Academic dress (above), Avicenna (below)
Short answer: this is false.
Let's analyze this by looking at the claim.
- In order for this to be true, Avicenna would have to have a distinctive form of dress different from other people of the time. While this image does appear to show him in a two-layered robe and an unusual hat, other images of him show him in a much more standard robe and turban. Even other images of the same statue show that the hat looks much more like a turban. So Avicenna's dress wasn't noticeably different from other people, and his preferred headgear was a turban. Turbans were not used in either academic dress or medieval Christian religious dress.
- It is universally agreed that modern academic dress derives from Western everyday university dress, which in turn is related to clerical dress      . The history of clerical and university garb does back at least to medieval times, probably to around the time of Avicenna. So for the Avicenna theory to be true, it would have to be true that medieval Christian religious dress was derived from the dress of a contemporary Islamic philosopher. This would seem to be extremely unlikely.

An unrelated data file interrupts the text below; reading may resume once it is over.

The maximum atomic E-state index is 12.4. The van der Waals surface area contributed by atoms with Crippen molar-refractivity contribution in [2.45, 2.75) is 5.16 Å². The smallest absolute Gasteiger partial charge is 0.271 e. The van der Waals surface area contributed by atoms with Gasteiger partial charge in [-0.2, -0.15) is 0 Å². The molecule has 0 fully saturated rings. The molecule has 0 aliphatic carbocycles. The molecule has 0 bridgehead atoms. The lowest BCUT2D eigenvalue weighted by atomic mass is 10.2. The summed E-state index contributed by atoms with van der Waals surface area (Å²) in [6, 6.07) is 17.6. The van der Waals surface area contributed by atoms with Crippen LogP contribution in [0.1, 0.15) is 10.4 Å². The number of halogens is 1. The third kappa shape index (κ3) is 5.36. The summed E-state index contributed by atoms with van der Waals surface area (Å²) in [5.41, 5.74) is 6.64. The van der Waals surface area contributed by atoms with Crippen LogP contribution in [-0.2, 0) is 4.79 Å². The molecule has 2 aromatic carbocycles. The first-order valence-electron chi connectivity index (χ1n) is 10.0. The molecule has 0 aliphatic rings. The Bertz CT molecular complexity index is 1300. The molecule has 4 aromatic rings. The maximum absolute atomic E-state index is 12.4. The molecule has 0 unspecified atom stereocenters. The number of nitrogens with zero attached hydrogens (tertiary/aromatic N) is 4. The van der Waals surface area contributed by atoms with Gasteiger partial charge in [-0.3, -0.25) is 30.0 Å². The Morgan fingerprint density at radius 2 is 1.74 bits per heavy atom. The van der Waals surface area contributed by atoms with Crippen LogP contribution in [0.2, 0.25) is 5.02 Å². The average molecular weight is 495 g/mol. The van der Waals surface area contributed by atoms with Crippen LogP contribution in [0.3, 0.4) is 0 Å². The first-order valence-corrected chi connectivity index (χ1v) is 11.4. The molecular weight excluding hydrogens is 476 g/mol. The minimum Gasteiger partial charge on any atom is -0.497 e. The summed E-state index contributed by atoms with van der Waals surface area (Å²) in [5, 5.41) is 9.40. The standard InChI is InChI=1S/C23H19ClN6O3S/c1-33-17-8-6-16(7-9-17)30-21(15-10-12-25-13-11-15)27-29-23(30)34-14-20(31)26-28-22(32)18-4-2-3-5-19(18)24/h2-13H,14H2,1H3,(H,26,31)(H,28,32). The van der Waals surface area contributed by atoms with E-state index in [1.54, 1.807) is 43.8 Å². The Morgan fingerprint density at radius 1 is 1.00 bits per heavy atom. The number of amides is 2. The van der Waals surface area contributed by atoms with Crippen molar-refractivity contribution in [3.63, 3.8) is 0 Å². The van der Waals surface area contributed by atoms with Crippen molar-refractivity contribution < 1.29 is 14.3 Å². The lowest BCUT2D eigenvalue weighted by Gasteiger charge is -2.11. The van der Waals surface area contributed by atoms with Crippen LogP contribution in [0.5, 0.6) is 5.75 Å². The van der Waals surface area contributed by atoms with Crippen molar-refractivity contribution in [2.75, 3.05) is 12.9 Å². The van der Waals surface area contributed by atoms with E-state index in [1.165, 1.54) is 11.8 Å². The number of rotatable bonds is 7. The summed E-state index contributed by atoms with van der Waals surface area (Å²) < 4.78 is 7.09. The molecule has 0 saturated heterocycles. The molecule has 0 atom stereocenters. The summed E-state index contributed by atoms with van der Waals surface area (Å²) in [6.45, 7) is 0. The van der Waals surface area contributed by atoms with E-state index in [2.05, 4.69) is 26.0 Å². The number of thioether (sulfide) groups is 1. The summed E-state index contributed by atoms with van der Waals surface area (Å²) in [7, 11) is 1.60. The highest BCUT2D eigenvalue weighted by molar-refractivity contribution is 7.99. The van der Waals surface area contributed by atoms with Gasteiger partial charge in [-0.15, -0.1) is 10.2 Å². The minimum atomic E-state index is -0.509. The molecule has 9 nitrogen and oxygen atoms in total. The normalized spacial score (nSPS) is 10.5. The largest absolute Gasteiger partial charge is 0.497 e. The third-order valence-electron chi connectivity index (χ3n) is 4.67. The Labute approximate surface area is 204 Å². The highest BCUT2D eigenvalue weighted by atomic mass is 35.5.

- There appears to be no evidence whatsoever for the connection to Avicenna, simply unsupported claims.